First-Timer: XG2431 Pursuit Camera Photos By Hand-Wave Smartphone

Many sites including LinusTechTips, RTINGS, TomsHardware, and others use the free Blur Busters pursuit camera invention. Now also avaialble as a rail-less smartphone wave, too!
teo
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First-Timer: XG2431 Pursuit Camera Photos By Hand-Wave Smartphone

Post by teo » 18 Nov 2021, 19:58

alrighty, I need a little guidance on how to better wave my hand.

current tools:
iPhone 8 Plus (1080/60 or 4k/60 video)
A mostly flat box

I understand that I’m looking for full vertical alignment of the sync track. After taking a few screen grabs, I’m realizing that none of “aligned” images are aligned across the entirety of the screen. Which leads me to:
  1. Should I aim to find an aligned image for an individual (i.e. one of top/middle/bottom) ufo? An entire column?
  • If just one, am I better off holding my phone closer to the monitor screen?
  • How do I tell if I’m in focus vs blur?
  • What else stands out that could use improvement from these examples (and how do I improve it)?
These are at 240hz, no strobing, overdrive on “ultra fast.”
240hz ultra fast one
240hz ultra fast one
EE23BF8B-AE2F-4F6E-9D57-E5EE2756022C.jpeg (4.5 MiB) Viewed 839 times
240hz ultra fast two
240hz ultra fast two
1AA6E979-A348-4749-BFA1-1ECE46E54B0A.jpeg (1.46 MiB) Viewed 839 times
240hz ultra fast three
240hz ultra fast three
BEBCC190-69BF-4C63-BBA1-8254EBC6CA63.jpeg (4.96 MiB) Viewed 839 times

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Re: First-Timer: XG2431 Pursuit Camera Photos By Hand-Wave Smartphone

Post by Chief Blur Buster » 18 Nov 2021, 20:11

Fantastic first pursuit camera images for a DIY hand-wave smartphone pursuit camera!

You chose the right camera estting, 4K 60fps video (at 1/60sec frame exposure) is a good setting to use for 240Hz pursuit camera via hand-wave iPhone. It produces literally 60 photograph-quality freezeframes per second -- the brute force sample rate increases your likelihood that an imperfect handwave created a near-perfect pursuit photo. (More samples compensating for lack of a camera rail).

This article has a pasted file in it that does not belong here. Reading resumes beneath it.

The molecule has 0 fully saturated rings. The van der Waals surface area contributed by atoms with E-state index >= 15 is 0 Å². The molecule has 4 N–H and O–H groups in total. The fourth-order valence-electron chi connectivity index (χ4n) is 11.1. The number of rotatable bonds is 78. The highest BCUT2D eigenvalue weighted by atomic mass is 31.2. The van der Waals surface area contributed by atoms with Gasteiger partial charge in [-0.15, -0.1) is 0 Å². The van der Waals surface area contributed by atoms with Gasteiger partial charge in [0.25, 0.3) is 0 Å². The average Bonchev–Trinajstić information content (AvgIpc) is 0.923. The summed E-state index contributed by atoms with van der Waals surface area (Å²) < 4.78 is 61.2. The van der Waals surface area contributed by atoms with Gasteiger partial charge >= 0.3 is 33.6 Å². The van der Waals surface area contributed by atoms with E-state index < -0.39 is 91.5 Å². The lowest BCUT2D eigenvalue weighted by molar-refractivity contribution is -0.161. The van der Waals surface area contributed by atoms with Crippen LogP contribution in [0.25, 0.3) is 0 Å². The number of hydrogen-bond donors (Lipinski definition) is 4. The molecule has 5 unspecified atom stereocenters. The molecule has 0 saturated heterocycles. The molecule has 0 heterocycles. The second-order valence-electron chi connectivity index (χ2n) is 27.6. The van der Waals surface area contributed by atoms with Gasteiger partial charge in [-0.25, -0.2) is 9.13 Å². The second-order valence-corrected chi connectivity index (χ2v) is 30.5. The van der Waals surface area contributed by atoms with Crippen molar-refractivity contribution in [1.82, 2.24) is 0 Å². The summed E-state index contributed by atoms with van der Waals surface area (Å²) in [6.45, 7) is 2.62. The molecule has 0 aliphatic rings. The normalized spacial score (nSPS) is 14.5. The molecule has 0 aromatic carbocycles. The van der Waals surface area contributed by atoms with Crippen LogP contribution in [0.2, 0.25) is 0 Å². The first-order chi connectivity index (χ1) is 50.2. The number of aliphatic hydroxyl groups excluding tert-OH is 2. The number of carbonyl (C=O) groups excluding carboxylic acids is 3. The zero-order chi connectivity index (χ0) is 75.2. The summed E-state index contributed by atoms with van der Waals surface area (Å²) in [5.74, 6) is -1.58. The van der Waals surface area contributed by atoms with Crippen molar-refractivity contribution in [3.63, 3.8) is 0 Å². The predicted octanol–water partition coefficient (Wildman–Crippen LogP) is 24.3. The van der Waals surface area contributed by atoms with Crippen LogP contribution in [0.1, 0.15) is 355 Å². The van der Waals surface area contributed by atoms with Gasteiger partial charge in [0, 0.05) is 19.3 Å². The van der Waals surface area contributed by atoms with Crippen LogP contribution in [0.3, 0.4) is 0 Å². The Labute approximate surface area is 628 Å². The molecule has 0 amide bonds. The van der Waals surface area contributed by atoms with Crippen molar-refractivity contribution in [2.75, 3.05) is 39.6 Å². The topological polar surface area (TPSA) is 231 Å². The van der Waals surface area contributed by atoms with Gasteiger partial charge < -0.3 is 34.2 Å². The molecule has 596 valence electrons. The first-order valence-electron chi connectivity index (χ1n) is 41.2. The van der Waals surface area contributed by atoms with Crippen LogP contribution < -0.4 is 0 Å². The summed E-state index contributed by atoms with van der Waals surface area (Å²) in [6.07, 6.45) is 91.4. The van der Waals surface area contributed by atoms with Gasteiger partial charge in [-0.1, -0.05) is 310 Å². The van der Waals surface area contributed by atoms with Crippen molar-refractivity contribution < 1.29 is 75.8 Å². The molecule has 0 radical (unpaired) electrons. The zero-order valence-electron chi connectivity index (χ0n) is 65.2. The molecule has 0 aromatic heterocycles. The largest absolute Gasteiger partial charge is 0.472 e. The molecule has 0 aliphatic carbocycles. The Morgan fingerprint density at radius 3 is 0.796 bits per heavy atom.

They could be better but they are pretty decent attempts.
teo wrote:
18 Nov 2021, 19:58
I understand that I’m looking for full vertical alignment of the sync track. After taking a few screen grabs, I’m realizing that none of “aligned” images are aligned across the entirety of the screen.
Sometimes the tilt of the camera can cause effects that create inconsistencies on the sync track, since not all pixels refresh at the same time (on the display panel, and on the camera sensor). Getting consistency on both is sometimes challenging but what you did is good.

If you switch to a video app, it becomes easier to pre-focus (manual focus) -- iPhone apps like DSLRCamera or ProCam lets you configure manual focus and exposure-per-video-frame.

If you handwave,
- Try holding your phone in portrait mode
- Left hand holding left edge of phone
- Right hand holding right edge of phone
- Start video
- Do not move your arms or shoulders
- Spin your computer chair to follow the UFOs
- Spin back and repeat a few times, about 3 to 5 passes per video clip.
- Jog through the video with your smartphone player's slider and screenshot the clearest frame
(Better to use a player app that can save full-resolution freezeframes, or transfer the video file to the PC and frame-step through it).

Ideally, most of the time, camera lens should be same as human viewing distance (arm's length from lens to screen). However, due to smartphone limitations, and wide-angle issues, you may want to use optical zoom (if you have optical zoom), or move closer to the screen (not recommended for viewing angle sensitive screens like TN).

Some reviewers zoom on just one UFO, while others use an entire column. If you use a portrait smartphone, zoom your camera (or get closer) until top sync track is almost top edge, and bottom sync track is near bottom edge. If you use a landscape smartphone, you may want to zoom into just one row at a time (middle row is the most common). Keep sync tracks visible, they are essentially your certificate of camera tracking accuracy. I can tell you a LOT just by looking at your sync track.

Right now, you need the sync track lines to be perpendicular to the horizontal lines. You're parallelogramming a little bit with vertically straight sync track lines but tilted horizontal lines. So if you're getting best freezeframes from a tilted camera, make suer your sync track lines are perpendicular to the horizontal lines. You can rerorate the whole image in an image viewer if need be, but not essential.

Refer to this images for reference:

Image

So in this case, if you've parallelogrammed the sync track (lines in sync track not 90-degree perpendicular to the horizontal lines), your motion blur error margin is your deviation from the perpenducular red lines. The line disjoint is at the very top/bottom of sync track, so it's harder to see than a mid-line disjoint (e.g. between 2nd and 3rd tickmarks of 4 vertical tickmarks). Your error margin (~25%-ish) is not significant in the case of 240Hz sample-and-hold but becomes a major error margin for strobed pursuit camera photography which can reduce motion blur by about 60% to 90% (depending on selected PureXP level), or up to 99% (on best custom PureXP setting).

Also, if you keep having too much error margin, try reducing camera exposure to only 2 or 3 refresh cycles. You will have gaps in your sync track, but it can then be easier for strobed pursuit camera photography from hand-wave. Multiple refresh cycles are recommended to emulate human vision integration time period for more accurate motion-blur capture. However, for strobed pursuit camera photography, this is far less critical and you can make do with just 2 refresh cycles (1/120sec exposure at 4K 60fps for 240Hz strobe, or 1/60sec exposure at 4K 60fps for 120Hz strobe). Refer to this diagram for error margin of less-than-4-refresh-cycle pursuit camera capture:

Image